Fukushima: Second Robot Begins Survey
Second robotic survey begins inside damaged reactor
Nuclear & Energy Apr. 15, 2015 – Updated 04:56 UTC-4
The operator of the crippled Fukushima Daiichi nuclear plant has begun operating a new robotic probe in the containment vessel of one of the facility’s reactors after a similar device failed.
Tokyo Electric Power Company sent the new 60-centimeter, snakelike robot into the vessel of the damaged No.1 reactor on Wednesday.
The first probe stopped working on Friday after advancing about 10 meters on a platform in the container. The utility gave up on recovering the device as one of its maneuvering belts apparently got stuck in a gap of the platform.
The probe collected valuable images in the vessel along with temperature and radiation data. The container was filled with steam from water heated by molten nuclear fuel. Humans cannot stay there due to extremely high radiation levels.
The operator concluded that the robot’s camera and maneuvering belts functions well, but decided to be more cautious even if the new probe takes two or three days.
The 2nd robot is to take a route different from the previous one, to collect a wide range of information about the reactor.
Clean-up workers’ radiation exposure released
Nuclear & Energy Apr. 15, 2015 – Updated 17:12 UTC-4
A survey shows that radiation exposure was below the legal limit for workers engaged in the decontamination effort after the Fukushima Daiichi accident in 2011.
The Radiation Effects Association gathers radiation data for people engaged in government-run projects of soil decontamination and radioactive waste disposal.
The association announced on Wednesday the results of the survey on more than 26,000 people who worked before 2014.
This is the first time exposure levels for workers in the decontamination effort have been made public.
Association officials said no worker’s exposure reached the legal limit of 50 millisieverts a year.
They said the average exposure was 0.5 millisieverts a year.
They also said that in 2013, 14.6 percent of workers were exposed to an annual dose of more than one millisievert. One millisievert is the annual permissible level for the general public.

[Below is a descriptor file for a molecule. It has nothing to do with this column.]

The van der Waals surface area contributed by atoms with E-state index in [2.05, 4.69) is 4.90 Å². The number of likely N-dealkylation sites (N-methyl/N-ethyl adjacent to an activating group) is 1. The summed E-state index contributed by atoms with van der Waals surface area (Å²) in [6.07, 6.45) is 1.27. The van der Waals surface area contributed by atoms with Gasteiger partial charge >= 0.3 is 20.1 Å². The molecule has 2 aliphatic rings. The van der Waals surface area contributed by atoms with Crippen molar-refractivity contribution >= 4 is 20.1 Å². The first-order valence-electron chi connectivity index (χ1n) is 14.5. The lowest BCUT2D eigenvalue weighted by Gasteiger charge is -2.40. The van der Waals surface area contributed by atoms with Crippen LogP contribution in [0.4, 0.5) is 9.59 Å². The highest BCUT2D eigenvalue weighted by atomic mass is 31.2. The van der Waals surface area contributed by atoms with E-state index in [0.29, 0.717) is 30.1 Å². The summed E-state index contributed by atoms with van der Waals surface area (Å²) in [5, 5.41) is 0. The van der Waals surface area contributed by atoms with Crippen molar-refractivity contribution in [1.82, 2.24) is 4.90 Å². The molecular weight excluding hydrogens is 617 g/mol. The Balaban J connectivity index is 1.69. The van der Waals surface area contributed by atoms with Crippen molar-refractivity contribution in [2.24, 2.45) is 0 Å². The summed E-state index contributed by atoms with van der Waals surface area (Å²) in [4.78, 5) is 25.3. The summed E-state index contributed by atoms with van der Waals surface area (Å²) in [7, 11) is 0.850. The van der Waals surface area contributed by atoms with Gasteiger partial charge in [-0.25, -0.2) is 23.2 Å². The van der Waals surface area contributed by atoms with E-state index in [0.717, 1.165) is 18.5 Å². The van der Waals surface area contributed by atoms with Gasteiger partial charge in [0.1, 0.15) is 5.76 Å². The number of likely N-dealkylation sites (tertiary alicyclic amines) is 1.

Health ministry officials said they will continue to supervise operators undertaking the work so that radiation exposure can be properly managed.
Nuclear compensation treaty takes effect
World Apr. 15, 2015 – Updated 17:12 UTC-4
An international treaty on sharing the costs of compensation in a nuclear disaster has taken effect.
Ambassadors from 6 contracting states, including the United States and Japan, attended a ceremony to mark the occasion in Vienna on Wednesday.
Japan signed the Convention on Supplementary Compensation for Nuclear Damage in January.
The treaty requires each country to set aside at least 400 million dollars for compensation in the event of a nuclear accident.
If the cost of compensation exceeds that amount, contributions by other countries would be used.
The Japanese ambassador to the international organizations in Vienna, Mitsuru Kitano, said the launch of the treaty represents a significant step forward in strengthening a global nuclear liability regime.
More participants are needed to boost the treaty’s effectiveness. Canada is said to be among the countries considering joining.
NRA chief defends standards despite court decision
Nuclear & Energy Apr. 15, 2015 – Updated 07:37 UTC-4
The head of Japan’s nuclear power supervisor has hinted he sees no need to review regulatory requirements despite a court’s decision to block the restart of 2 reactors.
Nuclear Regulation Authority Chairman Shunichi Tanaka spoke to reporters on Wednesday, the day after the Fukui District Court issued its injunction. The court blocked the restarts of reactors 3 and 4 at the Takahama nuclear plant in Fukui Prefecture, central Japan.
The court found that stricter regulations put in place following meltdowns at the Fukushima Daiichi plant in 2011 are still too lax.